Notice the “never”; this is a good clue. Review the list of faulty thinking. I hit every one of those in some way or another!

Continue to list each automatic thought, one at a time, and examine it for evidence. Then ask, is there an alternate explanation that is possible? Is there an explanation that is more effective or likely? List those out.

For example:

E: M is easily distracted by his guitar. This causes him to not follow through on instructions. I need to sit down with him and discuss a plan to help him resist distractions and to follow through with instructions.

Now read your list to yourself thoughtfully. How do you feel? Chances are you are feeling more effective positive emotion now that you have replaced those thoughts with healthy and robust thinking. If not, fear not. Next week we will tackle …(cue doom tone)… the iceberg.

Remember to invite the Holy Spirit to come and join you in the process of sifting through your thoughts and feelings. Wrap up your time by asking the Lord God to protect you and this exercise surrounding and shielding you with His favor.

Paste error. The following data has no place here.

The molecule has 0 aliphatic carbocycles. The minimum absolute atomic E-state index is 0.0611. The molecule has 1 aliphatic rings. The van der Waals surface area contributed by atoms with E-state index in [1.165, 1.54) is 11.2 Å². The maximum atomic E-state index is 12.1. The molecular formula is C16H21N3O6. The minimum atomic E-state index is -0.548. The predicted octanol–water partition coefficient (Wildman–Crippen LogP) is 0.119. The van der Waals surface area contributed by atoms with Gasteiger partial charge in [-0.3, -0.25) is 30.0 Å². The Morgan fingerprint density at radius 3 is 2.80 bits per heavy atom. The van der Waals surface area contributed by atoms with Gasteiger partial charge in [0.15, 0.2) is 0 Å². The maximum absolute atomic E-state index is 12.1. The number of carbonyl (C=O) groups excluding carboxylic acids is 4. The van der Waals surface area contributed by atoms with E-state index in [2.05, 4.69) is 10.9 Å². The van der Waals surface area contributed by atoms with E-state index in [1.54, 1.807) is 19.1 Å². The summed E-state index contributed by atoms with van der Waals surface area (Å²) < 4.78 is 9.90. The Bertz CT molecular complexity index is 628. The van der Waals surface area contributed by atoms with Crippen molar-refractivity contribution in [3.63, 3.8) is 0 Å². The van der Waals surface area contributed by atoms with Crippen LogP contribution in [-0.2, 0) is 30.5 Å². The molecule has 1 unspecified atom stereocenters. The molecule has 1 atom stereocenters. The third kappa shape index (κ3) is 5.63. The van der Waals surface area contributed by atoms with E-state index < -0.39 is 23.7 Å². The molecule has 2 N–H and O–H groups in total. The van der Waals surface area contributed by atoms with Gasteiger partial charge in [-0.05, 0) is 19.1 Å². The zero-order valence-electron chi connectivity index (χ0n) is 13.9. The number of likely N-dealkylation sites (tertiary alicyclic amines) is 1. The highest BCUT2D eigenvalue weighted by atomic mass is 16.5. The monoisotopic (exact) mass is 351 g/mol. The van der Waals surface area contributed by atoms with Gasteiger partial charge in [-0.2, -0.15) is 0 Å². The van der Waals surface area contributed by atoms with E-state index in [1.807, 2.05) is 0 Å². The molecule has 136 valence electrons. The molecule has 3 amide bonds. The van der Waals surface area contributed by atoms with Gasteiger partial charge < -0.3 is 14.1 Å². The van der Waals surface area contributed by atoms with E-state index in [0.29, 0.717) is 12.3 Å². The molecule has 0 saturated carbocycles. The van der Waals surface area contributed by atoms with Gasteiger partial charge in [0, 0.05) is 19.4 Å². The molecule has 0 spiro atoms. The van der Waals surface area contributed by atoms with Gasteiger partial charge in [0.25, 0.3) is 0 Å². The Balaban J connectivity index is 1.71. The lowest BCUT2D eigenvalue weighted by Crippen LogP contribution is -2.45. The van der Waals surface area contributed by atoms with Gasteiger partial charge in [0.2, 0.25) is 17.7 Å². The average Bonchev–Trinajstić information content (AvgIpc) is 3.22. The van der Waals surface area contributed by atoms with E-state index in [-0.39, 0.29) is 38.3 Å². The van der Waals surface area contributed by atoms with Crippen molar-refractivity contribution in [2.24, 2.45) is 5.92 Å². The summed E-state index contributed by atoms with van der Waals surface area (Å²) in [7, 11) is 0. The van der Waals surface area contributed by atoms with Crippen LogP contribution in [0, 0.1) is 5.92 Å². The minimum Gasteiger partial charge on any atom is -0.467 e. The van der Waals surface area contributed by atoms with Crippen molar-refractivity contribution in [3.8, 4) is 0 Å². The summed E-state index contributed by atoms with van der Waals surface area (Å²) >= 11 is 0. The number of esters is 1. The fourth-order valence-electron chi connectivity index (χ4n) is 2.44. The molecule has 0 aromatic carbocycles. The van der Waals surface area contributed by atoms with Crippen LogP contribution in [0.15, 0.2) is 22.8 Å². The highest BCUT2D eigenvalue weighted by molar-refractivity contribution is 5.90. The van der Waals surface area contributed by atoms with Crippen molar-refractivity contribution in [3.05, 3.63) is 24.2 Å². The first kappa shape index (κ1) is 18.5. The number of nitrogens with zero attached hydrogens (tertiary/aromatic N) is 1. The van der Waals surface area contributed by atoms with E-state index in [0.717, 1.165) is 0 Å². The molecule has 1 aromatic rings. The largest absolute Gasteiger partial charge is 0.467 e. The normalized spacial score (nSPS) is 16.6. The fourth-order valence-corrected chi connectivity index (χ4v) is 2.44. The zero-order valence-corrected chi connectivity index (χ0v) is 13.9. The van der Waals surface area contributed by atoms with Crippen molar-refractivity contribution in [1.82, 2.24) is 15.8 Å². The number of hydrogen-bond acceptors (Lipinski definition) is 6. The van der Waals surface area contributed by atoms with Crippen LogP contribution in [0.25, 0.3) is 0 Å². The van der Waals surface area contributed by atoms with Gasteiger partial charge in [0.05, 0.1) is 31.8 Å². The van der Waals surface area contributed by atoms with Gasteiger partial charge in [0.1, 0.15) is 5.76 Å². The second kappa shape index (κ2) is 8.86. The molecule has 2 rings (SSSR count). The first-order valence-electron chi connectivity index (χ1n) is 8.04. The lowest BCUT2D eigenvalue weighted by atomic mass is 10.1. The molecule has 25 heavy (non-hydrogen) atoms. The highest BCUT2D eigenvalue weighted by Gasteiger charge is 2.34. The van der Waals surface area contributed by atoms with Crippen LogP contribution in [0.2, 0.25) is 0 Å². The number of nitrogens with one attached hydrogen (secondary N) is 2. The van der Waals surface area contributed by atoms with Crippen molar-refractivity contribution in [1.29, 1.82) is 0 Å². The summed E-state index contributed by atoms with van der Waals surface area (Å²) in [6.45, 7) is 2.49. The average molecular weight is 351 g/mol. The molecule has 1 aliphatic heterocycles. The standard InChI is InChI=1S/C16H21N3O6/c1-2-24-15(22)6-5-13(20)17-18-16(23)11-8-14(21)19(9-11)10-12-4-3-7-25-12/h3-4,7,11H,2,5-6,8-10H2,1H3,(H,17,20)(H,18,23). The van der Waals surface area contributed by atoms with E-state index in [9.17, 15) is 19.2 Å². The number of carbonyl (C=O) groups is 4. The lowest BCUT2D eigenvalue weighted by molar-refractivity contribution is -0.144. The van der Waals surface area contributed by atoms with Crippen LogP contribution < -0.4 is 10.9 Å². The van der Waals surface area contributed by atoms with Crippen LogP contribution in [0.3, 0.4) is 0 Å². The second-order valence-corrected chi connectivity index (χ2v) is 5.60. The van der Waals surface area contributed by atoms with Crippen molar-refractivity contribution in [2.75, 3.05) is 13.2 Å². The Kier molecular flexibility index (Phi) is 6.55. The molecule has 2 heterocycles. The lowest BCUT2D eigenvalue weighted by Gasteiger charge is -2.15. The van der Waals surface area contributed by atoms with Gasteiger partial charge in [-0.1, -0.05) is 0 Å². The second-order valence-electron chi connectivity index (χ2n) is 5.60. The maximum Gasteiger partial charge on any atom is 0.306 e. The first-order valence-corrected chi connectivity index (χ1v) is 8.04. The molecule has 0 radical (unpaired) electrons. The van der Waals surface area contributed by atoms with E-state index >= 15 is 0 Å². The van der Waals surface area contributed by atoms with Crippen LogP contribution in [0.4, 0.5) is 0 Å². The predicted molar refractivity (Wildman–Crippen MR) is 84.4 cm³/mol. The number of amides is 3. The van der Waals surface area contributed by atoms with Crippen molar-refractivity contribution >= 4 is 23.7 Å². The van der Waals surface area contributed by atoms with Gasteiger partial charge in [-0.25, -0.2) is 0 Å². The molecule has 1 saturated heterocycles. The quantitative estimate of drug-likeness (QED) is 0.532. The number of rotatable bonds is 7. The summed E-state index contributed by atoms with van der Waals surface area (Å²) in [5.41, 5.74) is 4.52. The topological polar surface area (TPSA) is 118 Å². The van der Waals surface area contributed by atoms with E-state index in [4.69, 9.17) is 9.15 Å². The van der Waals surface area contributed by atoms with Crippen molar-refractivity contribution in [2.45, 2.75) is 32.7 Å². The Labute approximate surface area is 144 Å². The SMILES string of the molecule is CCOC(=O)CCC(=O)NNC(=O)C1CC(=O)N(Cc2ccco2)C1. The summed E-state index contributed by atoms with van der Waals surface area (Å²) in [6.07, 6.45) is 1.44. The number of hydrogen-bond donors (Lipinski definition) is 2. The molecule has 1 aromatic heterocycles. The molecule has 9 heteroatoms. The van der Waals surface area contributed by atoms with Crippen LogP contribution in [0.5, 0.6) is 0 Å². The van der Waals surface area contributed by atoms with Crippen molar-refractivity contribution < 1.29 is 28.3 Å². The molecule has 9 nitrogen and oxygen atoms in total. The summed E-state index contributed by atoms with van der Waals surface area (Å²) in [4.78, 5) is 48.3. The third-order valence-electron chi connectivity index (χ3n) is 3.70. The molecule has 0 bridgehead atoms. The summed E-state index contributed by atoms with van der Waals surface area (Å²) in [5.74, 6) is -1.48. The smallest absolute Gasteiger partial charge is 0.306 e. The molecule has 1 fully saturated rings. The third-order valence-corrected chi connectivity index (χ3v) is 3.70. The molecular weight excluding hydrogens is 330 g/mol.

As we practice – diligently, intentionally – taking our thoughts captive and examining them critically, with moral excellence, we grow in knowledge, self-control, perseverance (resiliently), and so on.

5 Now for this very reason also, applying all diligence, in your faith supply moral excellence, and in your moral excellence, knowledge, 6 and in your knowledge, self- control, and in your self-control, perseverance, and in your perseverance, godliness, 7 and in your godliness, brotherly kindness, and in your brotherly kindness, love. 8 For if these qualities are yours and are increasing, they render you neither useless nor unfruitful in the true knowledge of our Lord Jesus Christ. [2Pe 1:5-8 NASB]

Next week:

I will continue to break down resilience into bit-sized pieces and dive even deeper into our thinking habits. I will offer you another tool to add to your tool chest. I hope to “see” you then. Feel free to message me on FB or email if you need to share. I will do my very best to respond, but please forgive me if I am unable to. Real person, real life, real work.